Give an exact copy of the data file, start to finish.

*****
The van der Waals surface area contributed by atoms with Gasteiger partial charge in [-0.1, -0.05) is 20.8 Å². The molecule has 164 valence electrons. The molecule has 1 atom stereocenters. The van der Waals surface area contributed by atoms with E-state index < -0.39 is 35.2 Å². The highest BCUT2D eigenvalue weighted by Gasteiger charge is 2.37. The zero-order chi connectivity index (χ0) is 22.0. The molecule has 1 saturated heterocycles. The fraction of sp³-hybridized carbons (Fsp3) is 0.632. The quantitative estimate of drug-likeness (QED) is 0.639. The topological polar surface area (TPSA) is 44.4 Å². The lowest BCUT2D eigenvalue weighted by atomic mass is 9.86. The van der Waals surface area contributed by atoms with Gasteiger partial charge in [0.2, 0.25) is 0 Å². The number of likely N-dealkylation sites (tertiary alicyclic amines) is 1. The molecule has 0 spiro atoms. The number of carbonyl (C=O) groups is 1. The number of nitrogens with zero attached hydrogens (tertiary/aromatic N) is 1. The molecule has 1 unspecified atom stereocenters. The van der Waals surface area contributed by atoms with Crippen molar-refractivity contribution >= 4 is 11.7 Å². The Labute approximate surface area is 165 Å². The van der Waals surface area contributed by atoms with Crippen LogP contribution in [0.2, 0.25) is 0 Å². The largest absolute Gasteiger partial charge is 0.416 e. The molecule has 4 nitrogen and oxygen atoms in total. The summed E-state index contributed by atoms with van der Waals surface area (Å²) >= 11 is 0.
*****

The van der Waals surface area contributed by atoms with Gasteiger partial charge in [-0.1, -0.05) is 20.8 Å². The molecule has 164 valence electrons. The molecule has 1 atom stereocenters. The van der Waals surface area contributed by atoms with E-state index < -0.39 is 35.2 Å². The highest BCUT2D eigenvalue weighted by Gasteiger charge is 2.37. The zero-order chi connectivity index (χ0) is 22.0. The molecule has 1 saturated heterocycles. The fraction of sp³-hybridized carbons (Fsp3) is 0.632. The quantitative estimate of drug-likeness (QED) is 0.639. The topological polar surface area (TPSA) is 44.4 Å². The lowest BCUT2D eigenvalue weighted by atomic mass is 9.86. The van der Waals surface area contributed by atoms with Gasteiger partial charge in [0.2, 0.25) is 0 Å². The number of likely N-dealkylation sites (tertiary alicyclic amines) is 1. The molecule has 0 spiro atoms. The number of carbonyl (C=O) groups is 1. The number of nitrogens with zero attached hydrogens (tertiary/aromatic N) is 1. The molecule has 1 unspecified atom stereocenters. The van der Waals surface area contributed by atoms with Crippen molar-refractivity contribution >= 4 is 11.7 Å². The Labute approximate surface area is 165 Å². The van der Waals surface area contributed by atoms with Crippen LogP contribution in [0.2, 0.25) is 0 Å². The largest absolute Gasteiger partial charge is 0.416 e. The molecule has 4 nitrogen and oxygen atoms in total. The summed E-state index contributed by atoms with van der Waals surface area (Å²) >= 11 is 0.